Toyin Ezekiel

How does it feel to graduate today?

All three years have paid off today and you can actually feel the buzz in the air so that makes us feel excited. Especially during a pandemic, it's great to see all our colleagues back together again. That's a community for us, it's a community in action because we stayed together throughout the pandemic.

Why did you choose to study your course?

My background was in housing, I was a housing manager and worked in different sectors of housing for quite a while but I took a couple of years out, I travelled, I went to Israel then came back. I thought I was done with studying but I caught sight of one of London Met’s billboards and got interested. Because I've been out of education for a while I thought it wasn’t going to work, but all of my lived experiences and work experiences actually counted towards this particular course. I felt I'm actually built for this course because I love community and social sciences as well, so that was great.

Which part of the course did you enjoy the most?

I enjoyed the research because I had a preconceived idea of what research was and wasn't, so the introduction to the model of researching kind of blew my mind, and that's what I do now. I loved studying with different people, different mature students, younger people; it's a course that brings the community together and that's the beauty of it. It's also an international university so it draws students from all nations, so that's another great thing about London Met.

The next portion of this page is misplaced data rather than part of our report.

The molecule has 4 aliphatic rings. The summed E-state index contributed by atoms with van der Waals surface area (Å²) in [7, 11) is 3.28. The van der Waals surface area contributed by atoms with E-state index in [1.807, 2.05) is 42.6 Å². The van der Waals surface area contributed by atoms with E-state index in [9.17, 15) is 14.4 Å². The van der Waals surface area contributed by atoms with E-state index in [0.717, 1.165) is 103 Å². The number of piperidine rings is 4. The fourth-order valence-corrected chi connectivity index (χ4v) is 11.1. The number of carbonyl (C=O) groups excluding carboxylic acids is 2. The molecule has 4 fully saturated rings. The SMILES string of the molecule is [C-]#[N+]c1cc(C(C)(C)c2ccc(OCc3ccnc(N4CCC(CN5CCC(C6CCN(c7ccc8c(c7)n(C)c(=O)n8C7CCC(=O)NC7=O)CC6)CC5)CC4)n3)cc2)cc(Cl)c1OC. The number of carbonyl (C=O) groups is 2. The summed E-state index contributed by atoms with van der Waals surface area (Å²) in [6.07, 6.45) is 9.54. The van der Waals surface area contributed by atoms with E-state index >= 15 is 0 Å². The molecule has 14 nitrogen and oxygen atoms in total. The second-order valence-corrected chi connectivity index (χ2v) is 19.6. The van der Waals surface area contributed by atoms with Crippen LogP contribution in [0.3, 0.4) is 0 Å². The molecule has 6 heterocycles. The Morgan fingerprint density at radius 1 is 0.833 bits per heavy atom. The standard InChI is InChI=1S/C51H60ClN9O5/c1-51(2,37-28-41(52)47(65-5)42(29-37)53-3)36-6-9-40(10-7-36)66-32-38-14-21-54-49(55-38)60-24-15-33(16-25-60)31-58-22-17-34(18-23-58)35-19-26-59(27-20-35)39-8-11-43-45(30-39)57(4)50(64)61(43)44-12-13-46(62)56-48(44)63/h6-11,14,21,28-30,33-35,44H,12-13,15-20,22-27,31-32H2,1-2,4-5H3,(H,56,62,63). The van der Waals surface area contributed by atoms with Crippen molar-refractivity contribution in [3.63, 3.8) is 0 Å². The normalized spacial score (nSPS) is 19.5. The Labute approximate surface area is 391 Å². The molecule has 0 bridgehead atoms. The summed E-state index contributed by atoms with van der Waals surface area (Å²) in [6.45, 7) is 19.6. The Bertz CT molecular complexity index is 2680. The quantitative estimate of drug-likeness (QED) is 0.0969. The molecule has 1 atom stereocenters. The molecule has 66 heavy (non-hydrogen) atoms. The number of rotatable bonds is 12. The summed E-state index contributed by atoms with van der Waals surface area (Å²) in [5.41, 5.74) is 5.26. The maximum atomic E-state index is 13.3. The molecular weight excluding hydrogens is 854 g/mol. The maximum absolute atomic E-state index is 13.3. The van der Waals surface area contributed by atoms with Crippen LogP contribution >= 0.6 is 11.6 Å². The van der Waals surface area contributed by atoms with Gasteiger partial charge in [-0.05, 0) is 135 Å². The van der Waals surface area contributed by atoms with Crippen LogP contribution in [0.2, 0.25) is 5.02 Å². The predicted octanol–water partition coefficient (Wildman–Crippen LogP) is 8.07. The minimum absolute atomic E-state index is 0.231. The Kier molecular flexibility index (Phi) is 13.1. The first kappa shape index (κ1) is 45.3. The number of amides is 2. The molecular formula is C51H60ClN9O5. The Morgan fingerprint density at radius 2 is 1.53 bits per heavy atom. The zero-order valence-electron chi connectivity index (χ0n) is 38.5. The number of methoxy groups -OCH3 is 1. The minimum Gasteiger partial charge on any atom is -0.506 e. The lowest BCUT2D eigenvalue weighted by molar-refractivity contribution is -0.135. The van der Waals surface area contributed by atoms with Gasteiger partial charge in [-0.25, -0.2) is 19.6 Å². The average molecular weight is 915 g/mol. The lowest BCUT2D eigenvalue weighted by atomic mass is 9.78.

What did you particularly enjoy about studying at London Met?

I had biases [when] I came to the university and it just broke down all of those biases and all of those perceptions. It's good to hear what other people think and know that your way is not always the right way. There's always a different perspective and you don't have to agree but you have to listen. It challenges your understanding and pushes the boundaries. Also my lecturers were super good - they did not allow us to sit on the fence, they constantly pushed us to do better, to think better.

What was the most challenging part of your course?

I think the hardest part was being in a learning environment after being away from learning. As an older student that was really challenging; I was reading and thinking that I wasn’t getting it, I’d have to read over and over and over again. But you have the support system that would go at your pace. Yes they challenge you, but they also tell you that you can do it. It's the encouragement, even during lockdown, there was this constant checking on us with my lecturers and course directors. There was this open policy and they would talk to you, not only about what's going on in your course but also personally as well so that made a big difference to how we studied.

What advice would you give to someone considering studying a degree?

Jump in! Honestly, jump in. It's the best thing, you will not regret it. If you put in the work it will pay out at the end of the day!

Photo coming soon

"I loved studying with different people, different mature students, younger people; it's a course that brings the community together and that's the beauty of it."

Toyin shares how she feels on the day of her graduation

We caught up with Toyin and asked her what it was like to finally graduate alongside her colleagues and tutors